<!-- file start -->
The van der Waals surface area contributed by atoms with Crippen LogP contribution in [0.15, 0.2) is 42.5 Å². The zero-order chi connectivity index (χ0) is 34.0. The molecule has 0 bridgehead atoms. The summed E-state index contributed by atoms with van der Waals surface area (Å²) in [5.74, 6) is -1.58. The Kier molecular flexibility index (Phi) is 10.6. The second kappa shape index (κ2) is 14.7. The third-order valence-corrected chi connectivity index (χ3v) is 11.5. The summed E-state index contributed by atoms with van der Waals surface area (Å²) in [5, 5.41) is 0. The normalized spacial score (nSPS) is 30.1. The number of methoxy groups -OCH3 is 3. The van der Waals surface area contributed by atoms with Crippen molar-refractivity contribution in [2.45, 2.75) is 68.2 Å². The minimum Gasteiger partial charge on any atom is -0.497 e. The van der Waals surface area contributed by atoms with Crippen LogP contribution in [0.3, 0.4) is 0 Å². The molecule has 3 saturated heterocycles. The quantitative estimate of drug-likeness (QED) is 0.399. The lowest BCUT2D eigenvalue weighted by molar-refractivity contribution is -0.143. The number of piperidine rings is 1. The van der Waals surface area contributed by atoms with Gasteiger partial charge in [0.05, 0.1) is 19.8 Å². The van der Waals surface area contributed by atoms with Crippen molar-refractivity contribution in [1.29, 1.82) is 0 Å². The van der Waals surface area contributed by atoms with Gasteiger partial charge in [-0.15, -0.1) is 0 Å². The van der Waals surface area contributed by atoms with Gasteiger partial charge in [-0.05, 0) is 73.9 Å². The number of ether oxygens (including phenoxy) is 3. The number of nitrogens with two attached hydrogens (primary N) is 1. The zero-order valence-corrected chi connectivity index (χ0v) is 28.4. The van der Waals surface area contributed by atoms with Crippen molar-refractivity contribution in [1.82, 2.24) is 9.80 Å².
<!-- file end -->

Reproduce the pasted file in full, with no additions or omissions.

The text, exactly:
The van der Waals surface area contributed by atoms with Crippen LogP contribution in [0.15, 0.2) is 42.5 Å². The zero-order chi connectivity index (χ0) is 34.0. The molecule has 0 bridgehead atoms. The summed E-state index contributed by atoms with van der Waals surface area (Å²) in [5.74, 6) is -1.58. The Kier molecular flexibility index (Phi) is 10.6. The second kappa shape index (κ2) is 14.7. The third-order valence-corrected chi connectivity index (χ3v) is 11.5. The summed E-state index contributed by atoms with van der Waals surface area (Å²) in [5, 5.41) is 0. The normalized spacial score (nSPS) is 30.1. The number of methoxy groups -OCH3 is 3. The van der Waals surface area contributed by atoms with Crippen molar-refractivity contribution in [2.45, 2.75) is 68.2 Å². The minimum Gasteiger partial charge on any atom is -0.497 e. The van der Waals surface area contributed by atoms with Crippen LogP contribution in [0.3, 0.4) is 0 Å². The molecule has 3 saturated heterocycles. The quantitative estimate of drug-likeness (QED) is 0.399. The lowest BCUT2D eigenvalue weighted by molar-refractivity contribution is -0.143. The number of piperidine rings is 1. The van der Waals surface area contributed by atoms with Gasteiger partial charge in [0.05, 0.1) is 19.8 Å². The van der Waals surface area contributed by atoms with Crippen molar-refractivity contribution in [1.29, 1.82) is 0 Å². The van der Waals surface area contributed by atoms with Gasteiger partial charge in [-0.15, -0.1) is 0 Å². The van der Waals surface area contributed by atoms with Gasteiger partial charge in [-0.05, 0) is 73.9 Å². The number of ether oxygens (including phenoxy) is 3. The number of nitrogens with two attached hydrogens (primary N) is 1. The zero-order valence-corrected chi connectivity index (χ0v) is 28.4. The van der Waals surface area contributed by atoms with Crippen molar-refractivity contribution in [1.82, 2.24) is 9.80 Å².